Colin needs a car and negotiates with Tom to buy his car. Tom offers Colin to sell his car to Colin for $10,000. Colin searches Craigslist and finds a similar car to which he attributes a value of $7500. Colins BATNA will cost $7500 – if Tom doesn`t offer a price below $US 7500, Colin will consider his best alternative to a negotiated deal. Colin is willing to pay up to US$7500 for the car, but he would ideally only want to pay $US 5,000. Relevant information is presented below: Having good options available before starting negotiations is the best practice. You will feel able and confident, either to reach an agreement satisfactory for both parties or to go to your best alternative. A good BATNA increases your bargaining power. If you know you have a good alternative, you don`t need to admit much, because you don`t care if you get a deal. You can also press harder on the other side.
If your options are slim or non-existent, the other person may place increasing demands, and you`ll likely decide to accept them – because you don`t have a better option, no matter how unattractive they will be on the table. It is therefore important to improve your BATNA whenever possible. If you have a strong one, it`s worth revealing it to your opponent. However, if you have a weak one, it`s better to keep this detail hidden. The chart below illustrates each party`s best alternative to a negotiated deal (seller and buyer): If Tom asks for a price of more than 7500 $US, Colin will take his business elsewhere. In the example, Tom`s BATNA is not made available to us. If you think Tom can sell his car to someone else for $8,000, it`s Tom`s BATNA. In such a scenario, no deal is made since Tom is only willing to sell for at least 8000 $US, while Colin is only ready to buy for a maximum of 7500 $US. The parties can adapt the BATN to any situation requiring negotiations, from discussions on wage increases to the resolution of more complex situations such as mergers. BATNs are essential to negotiations because a party cannot make an informed decision about whether or not to accept an agreement unless it understands its alternatives. While a BATNA is not always easy to identify, Harvard researchers have outlined several steps to clarify the process: attractive alternatives are needed to develop a strong BATNA.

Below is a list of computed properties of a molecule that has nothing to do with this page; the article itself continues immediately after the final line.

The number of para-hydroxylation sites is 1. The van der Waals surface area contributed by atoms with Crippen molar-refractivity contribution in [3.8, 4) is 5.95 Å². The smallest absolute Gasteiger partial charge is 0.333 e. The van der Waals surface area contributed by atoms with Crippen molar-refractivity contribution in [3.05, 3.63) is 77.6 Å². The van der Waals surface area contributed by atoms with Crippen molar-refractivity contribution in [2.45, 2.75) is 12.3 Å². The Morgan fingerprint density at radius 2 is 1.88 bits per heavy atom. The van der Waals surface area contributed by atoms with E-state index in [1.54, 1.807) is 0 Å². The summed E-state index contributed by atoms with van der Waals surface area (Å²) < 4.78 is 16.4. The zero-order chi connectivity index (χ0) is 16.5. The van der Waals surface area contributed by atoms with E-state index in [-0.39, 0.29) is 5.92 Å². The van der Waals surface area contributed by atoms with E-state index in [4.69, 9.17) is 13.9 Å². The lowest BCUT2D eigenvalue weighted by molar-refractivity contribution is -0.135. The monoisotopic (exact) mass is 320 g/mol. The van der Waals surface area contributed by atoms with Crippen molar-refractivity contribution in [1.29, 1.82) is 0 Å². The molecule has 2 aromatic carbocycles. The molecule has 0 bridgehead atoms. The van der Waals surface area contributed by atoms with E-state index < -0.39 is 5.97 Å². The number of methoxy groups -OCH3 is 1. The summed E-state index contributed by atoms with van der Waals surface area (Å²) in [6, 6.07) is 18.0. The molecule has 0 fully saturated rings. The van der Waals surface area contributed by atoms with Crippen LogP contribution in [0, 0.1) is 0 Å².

In the Bestseller Getting to YES: Negotiating Agreement Without Giving In, the authors make three suggestions on how to achieve this: How to determine your best alternative to a negotiated agreement? First analyze both your position and your negotiating interests.. . . .